Packet Tracer – Configure IOS Intrusion Prevention System (IPS) Using the CLI
• Enable IOS IPS.
• Configure logging.
• Modify an IPS signature.
• Verify IPS.
Background / Scenario
Your task is to enable IPS on R1 to scan traffic entering the 192.168.1.0 network.
The server labeled Syslog is used to log IPS messages. You must configure the router to identify the syslog server to receive logging messages. Displaying the correct time and date in syslog messages is vital when using syslog to monitor the network. Set the clock and configure the timestamp service for logging on the routers. Finally, enable IPS to produce an alert and drop ICMP echo reply packets inline.
The server and PCs have been preconfigured. The routers have also been preconfigured with the following:
• Enable password: ciscoenpa55
• Console password: ciscoconpa55
• SSH username and password: SSHadmin / ciscosshpa55
• OSPF 101
Part 1: Enable IOS IPS
Note: Within Packet Tracer, the routers already have the signature files imported and in place. They are the default xml files in flash. For this reason, it is not necessary to configure the public crypto key and complete a manual import of the signature files.
Step 1: Enable the Security Technology package.
a. On R1, issue the show version command to view the Technology Package license information.
b. If the Security Technology package has not been enabled, use the following command to enable the package.
R1(config)# license boot module c1900 technology-package securityk9
c. Accept the end user license agreement.
d. Save the running-config and reload the router to enable the security license.
e. Verify that the Security Technology package has been enabled by using the show version command.
Step 2: Verify network connectivity.
a. Ping from PC-C to PC-A. The ping should be successful.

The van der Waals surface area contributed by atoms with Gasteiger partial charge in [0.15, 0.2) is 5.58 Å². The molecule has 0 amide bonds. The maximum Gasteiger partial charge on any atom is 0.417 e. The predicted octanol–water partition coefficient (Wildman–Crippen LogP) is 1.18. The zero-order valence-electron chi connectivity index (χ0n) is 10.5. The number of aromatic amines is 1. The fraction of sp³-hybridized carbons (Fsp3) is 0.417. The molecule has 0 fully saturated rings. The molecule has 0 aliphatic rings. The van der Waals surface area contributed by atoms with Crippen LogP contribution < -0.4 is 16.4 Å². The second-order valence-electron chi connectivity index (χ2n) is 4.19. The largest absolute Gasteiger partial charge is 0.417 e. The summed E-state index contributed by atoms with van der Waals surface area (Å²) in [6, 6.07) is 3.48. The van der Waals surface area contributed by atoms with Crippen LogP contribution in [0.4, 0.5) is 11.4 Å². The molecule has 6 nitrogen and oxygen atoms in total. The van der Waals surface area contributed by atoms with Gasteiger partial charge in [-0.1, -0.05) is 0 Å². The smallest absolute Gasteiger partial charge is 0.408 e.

b. Ping from PC-A to PC-C. The ping should be successful.
Step 3: Create an IOS IPS configuration directory in flash.
On R1, create a directory in flash using the mkdir command. Name the directory ipsdir.
Step 4: Configure the IPS signature storage location.
On R1, configure the IPS signature storage location to be the directory you just created.
Step 5: Create an IPS rule.
On R1, create an IPS rule name using the ip ips name name command in global configuration mode. Name the IPS rule iosips.
Step 6: Enable logging.
IOS IPS supports the use of syslog to send event notification. Syslog notification is enabled by default. If logging console is enabled, IPS syslog messages display.
a. Enable syslog if it is not enabled.
b. If necessary, use the clock set command from privileged EXEC mode to reset the clock.
c. Verify that the timestamp service for logging is enabled on the router using the show run command. Enable the timestamp service if it is not enabled.
d. Send log messages to the syslog server at IP address 192.168.1.50.
Step 7: Configure IOS IPS to use the signature categories.
Retire the all signature category with the retired true command (all signatures within the signature release). Unretire the IOS_IPS Basic category with the retired false command.
Step 8: Apply the IPS rule to an interface.
Apply the IPS rule to an interface with the ip ips name direction command in interface configuration mode. Apply the rule outbound on the G0/1 interface of R1. After you enable IPS, some log messages will be sent to the console line indicating that the IPS engines are being initialized.
Note: The direction in means that IPS inspects only traffic going into the interface. Similarly, out means that IPS inspects only traffic going out of the interface.
Part 2: Modify the Signature
Step 1: Change the event-action of a signature.
Un-retire the echo request signature (signature 2004, subsig ID 0), enable it, and change the signature action to alert and drop.
Step 2: Use show commands to verify IPS.
Use the show ip ips all command to view the IPS configuration status summary.
To which interfaces and in which direction is the iosips rule applied?
Step 3: Verify that IPS is working properly.
a. From PC-C, attempt to ping PC-A. Were the pings successful? Explain.
b. From PC-A, attempt to ping PC-C. Were the pings successful? Explain.
Step 4: View the syslog messages.
a. Click the Syslog server.
b. Select the Services tab.
c. In the left navigation menu, select SYSLOG to view the log file.
Step 5: Check results.
Your completion percentage should be 100%. Click Check Results to see feedback and verification of which required components have been completed.